Diabetic Retinopathy & The Health Implications

Diabetic Retinopathy
Defect in either the secretion and or the action of insulin causes diabetes mellitus that is primarily characterized as hyperglycemia.  Insulin, a hormone produced by the beta cells in the pancreas, is required to regulate the blood glucose levels that are produced due to carbohydrate, lipid and protein metabolisms. Based on the onset and the insulin action, diabetes mellitus presents as type 1 and type 2 diabetes mellitus. Though diabetes can be controlled, long term complications of the disease - nephropathyretinopathyneuropathy and atherosclerosis are common.
Health Problems Related to Diabetic Retinopathy

Eye disorders are common in diabetics and can range from mild to severe in nature. Diabetic retinopathy, cataract and glaucoma manifest as diabetic eye diseases in chronic diabetics of which diabetic retinopathy is the most common. Diabetic retinopathy is the damage to the retina caused by changes in the blood vessels and is a leading cause of blindness in diabetics.   In prolonged diabetes, the circulatory system of the retina is affected that causes blurring of vision, which if left untreated can cause complete loss of vision. The retinal changes are due to fragility of the retinal blood vessels that bleed; edema and abnormal growth of blood vessels over the retina.
Please note that:
1.In most developed countries, diabetic retinopathy is the primary cause for blindness among adults
2. Diabetic retinopathy is asymptomatic till advanced stages of the disease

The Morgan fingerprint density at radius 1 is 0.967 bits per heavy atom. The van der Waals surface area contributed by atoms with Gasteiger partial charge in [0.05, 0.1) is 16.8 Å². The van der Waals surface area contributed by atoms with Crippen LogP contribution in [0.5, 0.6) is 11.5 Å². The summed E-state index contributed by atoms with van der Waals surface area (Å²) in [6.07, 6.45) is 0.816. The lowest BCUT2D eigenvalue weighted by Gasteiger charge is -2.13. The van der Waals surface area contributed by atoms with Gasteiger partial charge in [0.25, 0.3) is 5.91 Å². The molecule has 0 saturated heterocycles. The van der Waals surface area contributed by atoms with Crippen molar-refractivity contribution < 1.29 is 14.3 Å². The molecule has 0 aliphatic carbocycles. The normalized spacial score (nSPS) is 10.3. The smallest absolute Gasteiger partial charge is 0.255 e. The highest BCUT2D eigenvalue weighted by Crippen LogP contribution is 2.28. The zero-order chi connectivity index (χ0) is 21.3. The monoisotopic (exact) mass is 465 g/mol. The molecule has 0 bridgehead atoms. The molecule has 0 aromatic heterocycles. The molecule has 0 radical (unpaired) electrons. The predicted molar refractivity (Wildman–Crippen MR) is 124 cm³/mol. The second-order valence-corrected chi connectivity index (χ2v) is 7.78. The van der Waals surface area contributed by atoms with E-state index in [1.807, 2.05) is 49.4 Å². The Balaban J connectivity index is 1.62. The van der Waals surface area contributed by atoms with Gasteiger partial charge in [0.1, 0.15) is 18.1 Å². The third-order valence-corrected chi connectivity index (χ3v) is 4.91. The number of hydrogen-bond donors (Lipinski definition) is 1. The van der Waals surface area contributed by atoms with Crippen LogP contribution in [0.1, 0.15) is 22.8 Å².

3. Regular comprehensive eye care is the thumb rule for early diagnosis
4. Diabetic retinopathy can be effectively treated. Laser surgery is used to curb progression of symptoms
Epidemiology of Diabetic Retinopathy

A frequent cause of new cases causing blindness among adults in the age group of 20-64 years, diabeticretinopathy is chiefly pre-disposed by the duration of diabetes. Both type 1 and type 2 diabetics with long history of diabetes are at risk of developing this vision threatening disease. Almost every patient with type 1 and 60% with type 2 may develop retinopathy after 20 years of diabetes. Apart from the duration of diabetes, poor diabetes and hypertension control can contribute to the onset and progression of the disease.  Diabeticretinopathy progresses from Nonproliferative Diabetic Retinopathy (NPDR) in varying degrees from mild, moderate and severe to Proliferative Diabetic Retinopathy (PDR). The asymptomatic nature of disease onset causes a majority of diabetic patients to unwittingly progress rapidly towards severe vision loss. An early diagnosis, regular eye examinations and appropriate interventions are the key factors to avert vision impairment or blindness.

Diabetic Retinopathy (a sequelae of diabetes) is known to cause vision impairment or complete blindness. Though treatment modalities are available the asymptomatic onset and sudden progression can catch the patient unawares and the best option to prevent the disease is regular and frequent eye examinations. However, even after onset, the disease can be blocked or its progression delayed by access to appropriate therapy.


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